Maritime workers injured on the job are entitled to receive several types of benefits. These benefits – maintenance, cure, unearned wages, and transportation costs – are available to injured seamen, regardless of fault for the injury.
These benefits are essentially the maritime version of state workers’ compensation benefits. If you were injured in the course of your maritime job, it’s important to know what each of these benefits entails.
The term “maintenance” refers to the small daily allowance that seamen can receive after their injury until they are able to return to work or until they’ve reached the maximum medical cure.
The maintenance benefits help meet seamen’s living expenses while they are incapacitated. Unfortunately, maintenance benefits have been historically low. The methods of calculating maintenance payments have long been arguable, as well.
In the 2001 Hall v. Noble Drilling Services case, the Fifth Circuit Court of Appeals sketched out new standards for maintenance benefits. They determined that maintenance benefits should take the following expenses into consideration:
“Cure” benefits refer to seamen’s medical expenses related to the work injury. Vessel owners are responsible for paying their employees’ reasonable and necessary medical expenses should they become ill or suffer an injury while on the job.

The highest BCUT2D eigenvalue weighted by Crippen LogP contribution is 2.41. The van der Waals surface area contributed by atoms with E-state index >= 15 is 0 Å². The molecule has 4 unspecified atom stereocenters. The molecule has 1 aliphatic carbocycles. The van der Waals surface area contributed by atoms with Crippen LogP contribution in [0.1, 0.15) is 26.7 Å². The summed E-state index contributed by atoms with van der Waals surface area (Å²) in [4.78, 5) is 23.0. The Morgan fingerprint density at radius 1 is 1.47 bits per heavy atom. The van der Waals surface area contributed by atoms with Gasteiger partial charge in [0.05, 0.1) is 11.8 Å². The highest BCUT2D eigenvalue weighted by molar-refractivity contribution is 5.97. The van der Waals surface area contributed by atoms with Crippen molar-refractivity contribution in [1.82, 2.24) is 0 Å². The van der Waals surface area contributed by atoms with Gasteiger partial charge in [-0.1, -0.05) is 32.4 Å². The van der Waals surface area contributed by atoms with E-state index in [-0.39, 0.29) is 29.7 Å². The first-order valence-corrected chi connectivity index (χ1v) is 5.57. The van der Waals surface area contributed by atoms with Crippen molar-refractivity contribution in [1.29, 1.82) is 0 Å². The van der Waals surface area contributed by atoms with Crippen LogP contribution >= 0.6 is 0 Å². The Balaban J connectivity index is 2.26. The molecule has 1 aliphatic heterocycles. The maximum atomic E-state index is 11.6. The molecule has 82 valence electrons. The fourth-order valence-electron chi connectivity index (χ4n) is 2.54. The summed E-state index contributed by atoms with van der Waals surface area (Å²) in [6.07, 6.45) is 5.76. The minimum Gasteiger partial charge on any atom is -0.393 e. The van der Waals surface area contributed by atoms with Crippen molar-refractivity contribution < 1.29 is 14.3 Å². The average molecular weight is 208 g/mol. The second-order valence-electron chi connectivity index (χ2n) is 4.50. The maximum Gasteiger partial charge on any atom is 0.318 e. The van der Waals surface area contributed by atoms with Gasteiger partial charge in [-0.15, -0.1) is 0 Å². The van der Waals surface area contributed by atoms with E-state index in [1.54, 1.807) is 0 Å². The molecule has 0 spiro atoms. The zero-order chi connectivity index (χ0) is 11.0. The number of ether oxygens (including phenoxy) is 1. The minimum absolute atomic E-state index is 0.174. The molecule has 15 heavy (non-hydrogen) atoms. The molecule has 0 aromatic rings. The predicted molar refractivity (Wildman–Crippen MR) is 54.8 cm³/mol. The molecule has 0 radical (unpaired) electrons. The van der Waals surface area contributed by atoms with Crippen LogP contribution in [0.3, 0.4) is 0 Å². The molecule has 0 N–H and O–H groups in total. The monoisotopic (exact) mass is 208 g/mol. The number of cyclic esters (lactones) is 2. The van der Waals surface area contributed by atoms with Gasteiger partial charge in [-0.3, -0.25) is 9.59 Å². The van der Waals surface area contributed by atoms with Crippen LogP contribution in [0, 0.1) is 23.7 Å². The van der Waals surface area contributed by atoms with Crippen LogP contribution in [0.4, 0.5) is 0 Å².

Injured seamen are entitled to cure until they can return to work or their doctors have declared they have reached “maximum medical cure,” which means that further treatment will not improve their condition.
Cure benefits will cover most medical expenses including:
When seamen are injured while at sea, all transportation costs to shore and to their medical-related appointments are also covered including:
Workers are also entitled to unearned contractual wages. These are the wages the seaman would have earned on the voyage had he or she not been injured and was able to finish the trip. The terms for unearned wages and what constitutes that particular ships “voyage,” is written out in the seaman’s employment contract and varies for each company.
Employers often try to minimize liability and therefore shorten the period of unearned wages in their employee contracts. For instance, sometimes fishing vessel owners will shorten a contract to only a partial fishing season and then ask the fisherman to renew their contact several times throughout the season. Should the worker suffer injury, the ship owners will only be liable until the pre-determined contract period ends.
In many cases, the above benefits are simply not enough to sustain seamen and their families should they sustain serious injuries.
Fortunately, injured workers have the right to pursue compensation if their injuries can be attributed to their employer’s negligence, like:
We encourage all injured seamen to look into all possible forms of recompense after a work injury. Contact us at The Young firm for a free consultation, and let us see how we might be able to assist you in securing additional benefits. Call (866) 938-6113 today.
More Maintenance and Cure Resources: